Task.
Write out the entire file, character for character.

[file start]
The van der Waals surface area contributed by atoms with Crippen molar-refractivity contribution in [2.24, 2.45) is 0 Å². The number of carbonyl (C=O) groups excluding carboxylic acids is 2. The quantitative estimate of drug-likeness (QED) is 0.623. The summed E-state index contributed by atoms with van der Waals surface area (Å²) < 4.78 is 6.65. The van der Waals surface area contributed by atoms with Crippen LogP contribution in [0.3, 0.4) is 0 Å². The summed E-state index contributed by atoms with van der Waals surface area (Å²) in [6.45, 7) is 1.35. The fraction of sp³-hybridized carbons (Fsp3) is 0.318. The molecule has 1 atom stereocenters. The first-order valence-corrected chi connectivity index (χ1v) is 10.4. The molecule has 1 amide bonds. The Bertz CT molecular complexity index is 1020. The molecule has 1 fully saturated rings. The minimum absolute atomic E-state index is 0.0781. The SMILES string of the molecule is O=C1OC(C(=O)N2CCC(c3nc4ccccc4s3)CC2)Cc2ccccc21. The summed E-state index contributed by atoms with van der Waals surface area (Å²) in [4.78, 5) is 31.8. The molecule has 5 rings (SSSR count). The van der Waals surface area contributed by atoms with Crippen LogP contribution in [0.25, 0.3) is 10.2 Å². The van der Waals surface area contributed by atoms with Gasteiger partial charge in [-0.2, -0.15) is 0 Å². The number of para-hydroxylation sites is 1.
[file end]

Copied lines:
The van der Waals surface area contributed by atoms with Crippen molar-refractivity contribution in [2.24, 2.45) is 0 Å². The number of carbonyl (C=O) groups excluding carboxylic acids is 2. The quantitative estimate of drug-likeness (QED) is 0.623. The summed E-state index contributed by atoms with van der Waals surface area (Å²) < 4.78 is 6.65. The van der Waals surface area contributed by atoms with Crippen LogP contribution in [0.3, 0.4) is 0 Å². The summed E-state index contributed by atoms with van der Waals surface area (Å²) in [6.45, 7) is 1.35. The fraction of sp³-hybridized carbons (Fsp3) is 0.318. The molecule has 1 atom stereocenters. The first-order valence-corrected chi connectivity index (χ1v) is 10.4. The molecule has 1 amide bonds. The Bertz CT molecular complexity index is 1020. The molecule has 1 fully saturated rings. The minimum absolute atomic E-state index is 0.0781. The SMILES string of the molecule is O=C1OC(C(=O)N2CCC(c3nc4ccccc4s3)CC2)Cc2ccccc21. The summed E-state index contributed by atoms with van der Waals surface area (Å²) in [4.78, 5) is 31.8. The molecule has 5 rings (SSSR count). The van der Waals surface area contributed by atoms with Crippen LogP contribution in [0.25, 0.3) is 10.2 Å². The van der Waals surface area contributed by atoms with Gasteiger partial charge in [-0.2, -0.15) is 0 Å². The number of para-hydroxylation sites is 1.